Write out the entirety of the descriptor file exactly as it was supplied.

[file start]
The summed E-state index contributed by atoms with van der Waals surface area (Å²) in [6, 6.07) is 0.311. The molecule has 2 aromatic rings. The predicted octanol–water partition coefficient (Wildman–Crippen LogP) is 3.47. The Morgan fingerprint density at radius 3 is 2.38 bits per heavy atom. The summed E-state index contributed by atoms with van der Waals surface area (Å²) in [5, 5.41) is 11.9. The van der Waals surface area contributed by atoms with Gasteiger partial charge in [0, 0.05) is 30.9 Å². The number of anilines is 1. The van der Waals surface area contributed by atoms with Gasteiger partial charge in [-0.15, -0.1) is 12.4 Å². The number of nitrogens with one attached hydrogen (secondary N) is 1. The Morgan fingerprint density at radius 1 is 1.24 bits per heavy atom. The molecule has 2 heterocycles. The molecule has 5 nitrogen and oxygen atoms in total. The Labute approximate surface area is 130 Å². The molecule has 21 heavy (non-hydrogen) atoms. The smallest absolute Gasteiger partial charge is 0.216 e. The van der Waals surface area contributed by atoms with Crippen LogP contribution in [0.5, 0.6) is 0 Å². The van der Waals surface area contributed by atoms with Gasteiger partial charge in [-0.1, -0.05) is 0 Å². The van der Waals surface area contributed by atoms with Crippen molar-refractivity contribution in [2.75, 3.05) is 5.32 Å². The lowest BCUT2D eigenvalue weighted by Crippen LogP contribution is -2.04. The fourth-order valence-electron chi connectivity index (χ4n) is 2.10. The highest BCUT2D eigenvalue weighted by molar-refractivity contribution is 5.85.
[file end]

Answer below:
The summed E-state index contributed by atoms with van der Waals surface area (Å²) in [6, 6.07) is 0.311. The molecule has 2 aromatic rings. The predicted octanol–water partition coefficient (Wildman–Crippen LogP) is 3.47. The Morgan fingerprint density at radius 3 is 2.38 bits per heavy atom. The summed E-state index contributed by atoms with van der Waals surface area (Å²) in [5, 5.41) is 11.9. The van der Waals surface area contributed by atoms with Gasteiger partial charge in [0, 0.05) is 30.9 Å². The number of anilines is 1. The van der Waals surface area contributed by atoms with Gasteiger partial charge in [-0.15, -0.1) is 12.4 Å². The number of nitrogens with one attached hydrogen (secondary N) is 1. The Morgan fingerprint density at radius 1 is 1.24 bits per heavy atom. The molecule has 2 heterocycles. The molecule has 5 nitrogen and oxygen atoms in total. The Labute approximate surface area is 130 Å². The molecule has 21 heavy (non-hydrogen) atoms. The smallest absolute Gasteiger partial charge is 0.216 e. The van der Waals surface area contributed by atoms with Crippen LogP contribution in [0.5, 0.6) is 0 Å². The van der Waals surface area contributed by atoms with Gasteiger partial charge in [-0.1, -0.05) is 0 Å². The van der Waals surface area contributed by atoms with Crippen molar-refractivity contribution in [2.75, 3.05) is 5.32 Å². The lowest BCUT2D eigenvalue weighted by Crippen LogP contribution is -2.04. The fourth-order valence-electron chi connectivity index (χ4n) is 2.10. The highest BCUT2D eigenvalue weighted by molar-refractivity contribution is 5.85.